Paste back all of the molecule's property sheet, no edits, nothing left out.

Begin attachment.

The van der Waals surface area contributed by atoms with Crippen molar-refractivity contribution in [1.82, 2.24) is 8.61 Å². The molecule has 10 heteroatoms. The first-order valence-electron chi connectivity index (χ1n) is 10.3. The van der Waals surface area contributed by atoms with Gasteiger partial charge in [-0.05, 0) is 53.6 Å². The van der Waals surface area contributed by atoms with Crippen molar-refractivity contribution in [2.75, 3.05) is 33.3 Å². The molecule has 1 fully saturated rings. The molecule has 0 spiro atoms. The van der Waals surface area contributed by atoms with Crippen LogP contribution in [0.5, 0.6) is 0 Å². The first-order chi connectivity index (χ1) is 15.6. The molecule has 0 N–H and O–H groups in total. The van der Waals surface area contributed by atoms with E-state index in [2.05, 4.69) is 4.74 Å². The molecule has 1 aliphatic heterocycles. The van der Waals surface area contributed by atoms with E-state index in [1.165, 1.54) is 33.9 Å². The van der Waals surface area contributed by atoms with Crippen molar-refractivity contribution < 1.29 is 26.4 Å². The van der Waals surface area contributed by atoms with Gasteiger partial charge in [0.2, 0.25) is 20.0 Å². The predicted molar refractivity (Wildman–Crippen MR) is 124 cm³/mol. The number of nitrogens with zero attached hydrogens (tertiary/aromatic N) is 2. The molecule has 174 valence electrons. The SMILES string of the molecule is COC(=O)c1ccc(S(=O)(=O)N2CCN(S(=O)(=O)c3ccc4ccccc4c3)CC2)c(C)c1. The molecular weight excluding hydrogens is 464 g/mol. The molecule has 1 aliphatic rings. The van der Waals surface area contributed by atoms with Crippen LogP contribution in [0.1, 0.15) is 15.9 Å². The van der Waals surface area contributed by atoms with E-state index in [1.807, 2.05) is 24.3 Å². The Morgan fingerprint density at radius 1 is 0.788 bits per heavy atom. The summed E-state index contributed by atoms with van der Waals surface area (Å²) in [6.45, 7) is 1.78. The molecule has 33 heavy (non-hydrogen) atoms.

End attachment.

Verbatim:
The van der Waals surface area contributed by atoms with Crippen molar-refractivity contribution in [1.82, 2.24) is 8.61 Å². The molecule has 10 heteroatoms. The first-order valence-electron chi connectivity index (χ1n) is 10.3. The van der Waals surface area contributed by atoms with Gasteiger partial charge in [-0.05, 0) is 53.6 Å². The van der Waals surface area contributed by atoms with Crippen molar-refractivity contribution in [2.75, 3.05) is 33.3 Å². The molecule has 1 fully saturated rings. The molecule has 0 spiro atoms. The van der Waals surface area contributed by atoms with Crippen LogP contribution in [0.5, 0.6) is 0 Å². The first-order chi connectivity index (χ1) is 15.6. The molecule has 0 N–H and O–H groups in total. The van der Waals surface area contributed by atoms with E-state index in [2.05, 4.69) is 4.74 Å². The molecule has 1 aliphatic heterocycles. The van der Waals surface area contributed by atoms with E-state index in [1.165, 1.54) is 33.9 Å². The van der Waals surface area contributed by atoms with Crippen molar-refractivity contribution < 1.29 is 26.4 Å². The van der Waals surface area contributed by atoms with Gasteiger partial charge in [0.2, 0.25) is 20.0 Å². The predicted molar refractivity (Wildman–Crippen MR) is 124 cm³/mol. The number of nitrogens with zero attached hydrogens (tertiary/aromatic N) is 2. The molecule has 174 valence electrons. The SMILES string of the molecule is COC(=O)c1ccc(S(=O)(=O)N2CCN(S(=O)(=O)c3ccc4ccccc4c3)CC2)c(C)c1. The molecular weight excluding hydrogens is 464 g/mol. The molecule has 1 aliphatic rings. The van der Waals surface area contributed by atoms with Crippen LogP contribution in [0.1, 0.15) is 15.9 Å². The van der Waals surface area contributed by atoms with E-state index in [1.807, 2.05) is 24.3 Å². The Morgan fingerprint density at radius 1 is 0.788 bits per heavy atom. The summed E-state index contributed by atoms with van der Waals surface area (Å²) in [6.45, 7) is 1.78. The molecule has 33 heavy (non-hydrogen) atoms.